Camp Amalinda, the place of granite – 1999

Camp Amalinda – The Place of Granite

The Matopos is a place oi granite outcrops and stunning scenery. A place where the Black Eagle is more prolific than anywhere else in the world and where leopards share the rocks with inquisitive rock hyrax and dancing klipspringers.

Accommodation in the Matopos is diverse, but there is one place slightly different from all the rest. In fact, it is slightly different from any other lodge in the country and wehen the only thing one can find to complain about is that there could have been a tad more salt in the scrambled eggs, then you know you’re staying in a place of quality.

Camp Amalinda is the ‘Place of Granite’. Built amongst the rocks that set apart the Matopos from anywhere else on the continent, the camp is the dream child of John and Linda Bennet. It began eight years ago when John decided to start up a camp to cater for mobile safari clients. The area lies on a large but mainly non-arable farmstead and couldn’t be better situated. As John’s business developed, so did Camp Amalinda and now it is not only a place for safari clients to rest, but is a lodge in its own right.

And what a lodge it is. Camp Amalinda has ten exquisitely designed rooms, one of which even boasts its own bushman painting. The rooms are nestled into a granite Matopos kopje and consequently all are very different in design. There is, thankfully, no glass at all in the lodge so the only thing separating you from the sounds and smells of the African nights, are the mosquito nets and thick bedding which keeps you tucked up at night.

The Camp is just one kilometer off the main road, but upon reaching the end of the dirt track, any first time visitor will be left wondering if they are in fact in the right place. The reception is hidden away amongst the trees and rocks and a hot face cloth and cool drink is the start of the immaculate service one receives here. All the rooms, lounge areas and dining room carefully blend in with the landscape so that the whole place is completely unobtrusive to the eye from the ouiside.

The en suite rooms have shinning bathrooms with the same tastefully appropriate decor that appears throughout the rest of the Camp, even down to coat hangers designed to resemble the Msasa tree pod. There is something extremely decadent about showering under steaming hot water, whilst leaning on the very rock that forms the landscape.

Amalinda certainly has bathrooms with views unparalleled in any other latrines in Africa. It’s the perfect place for those extremely annoying toilet bookworms to do whatever it is that they do!

The swimming pool is forged around the rocks and is cleverly designed so that from a distance it appears that the water cascades over the rocks and gushes deep down into the Matopos below. Perfect to sit with ice cool drifls in the company of the managers, guides or taff and wonder if the ‘Out of Africa’ era ever really disappeared.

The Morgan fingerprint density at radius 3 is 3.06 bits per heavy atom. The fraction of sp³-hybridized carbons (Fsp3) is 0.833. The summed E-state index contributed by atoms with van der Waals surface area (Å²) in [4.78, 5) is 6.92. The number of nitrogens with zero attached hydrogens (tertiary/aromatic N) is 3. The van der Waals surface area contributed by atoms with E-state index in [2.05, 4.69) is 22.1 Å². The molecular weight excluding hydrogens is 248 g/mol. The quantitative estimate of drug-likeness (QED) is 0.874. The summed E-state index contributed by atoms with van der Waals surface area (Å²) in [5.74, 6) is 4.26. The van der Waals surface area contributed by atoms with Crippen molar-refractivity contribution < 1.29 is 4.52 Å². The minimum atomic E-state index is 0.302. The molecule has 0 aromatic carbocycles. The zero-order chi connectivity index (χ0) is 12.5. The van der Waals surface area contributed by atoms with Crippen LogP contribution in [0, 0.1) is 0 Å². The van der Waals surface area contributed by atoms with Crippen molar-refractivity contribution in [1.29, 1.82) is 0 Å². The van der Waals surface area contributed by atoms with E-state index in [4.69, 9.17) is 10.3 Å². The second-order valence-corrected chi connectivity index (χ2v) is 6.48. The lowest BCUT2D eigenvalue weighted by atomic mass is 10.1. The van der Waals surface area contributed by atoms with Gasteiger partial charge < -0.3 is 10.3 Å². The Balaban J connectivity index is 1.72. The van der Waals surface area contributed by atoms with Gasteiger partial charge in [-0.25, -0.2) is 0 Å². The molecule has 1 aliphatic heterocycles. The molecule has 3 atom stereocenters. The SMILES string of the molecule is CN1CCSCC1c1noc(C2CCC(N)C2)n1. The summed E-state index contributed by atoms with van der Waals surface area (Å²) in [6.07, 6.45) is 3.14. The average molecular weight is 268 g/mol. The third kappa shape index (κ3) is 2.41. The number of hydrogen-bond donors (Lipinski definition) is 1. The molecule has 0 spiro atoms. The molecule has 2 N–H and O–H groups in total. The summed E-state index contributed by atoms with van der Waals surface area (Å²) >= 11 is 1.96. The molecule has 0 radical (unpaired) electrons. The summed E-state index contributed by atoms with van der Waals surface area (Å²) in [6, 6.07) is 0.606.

Suitably relaxed and awed, it was time to adjourn to the bar area for aperitifs before dinner. I feel that I must point out here how patient I have been at not discussing the ‘food’ aspect of this great place. (Read Helen’s article on Bulawayo, April/May issue! — Ed). The bar area ‘along with the library, winter lounge area, dining area and honeymooners secluded spot are all tucked away in the rocks, exquisitely furnished and with atmospheres all exclusively ‘Amalinda-ish’. The three-course dinner was beautifully presented and delicious. Creamed spinach vol-au-vents, followed by crocodile curry, impala schnitzels and a selection of vegetables. And one of those very high calorie and scrummy desserts, washed down with plentiful good quality wine and some excellent and amusing conversation.

Pete and Sharon, the managers, joined in with the ever-changing conversation, although a word of advice if you go there, don’t mention Hillary or Bill. . ..

The following morning we found ourselves woken at dawn with piping hot tea, to experience something truly African. . .a ride through the bush on an elephant. There is something undeniably special about sitting on Africa’s greatest mammal, swaying with the rhythm of its stride as it plods its way through the bush. I must however, point out that elephants definitely do not plod whilst trying to climb rocks and it’s usually at this stage that one holds onto the guide with all one’s might, wondering why he hasn’t sworn at you for just kicking him very hard in the armpit. Another show of Amalinda’s great service!

As we waded back through the water we knew that despite the high possibility of not walking terribly well the next day, it had all been worth it. Besides, there are not too many mornings where I manage to get in a couple of hours ele-riding before eating a great breakfast with all those delightful fattening fry-up things and hot muffins dripping with honey. This is not to mention the copious amounts of tea and oh yes, all that healthy, fruity stuff.

Amalinda is a place that will always stay in my mind, and in the words of the extremely enthusiastic English guy, driving out of the Camp, as we drove in, “You’ll love it – I can’t describe how awesome it is. I wish l could stay forever”.

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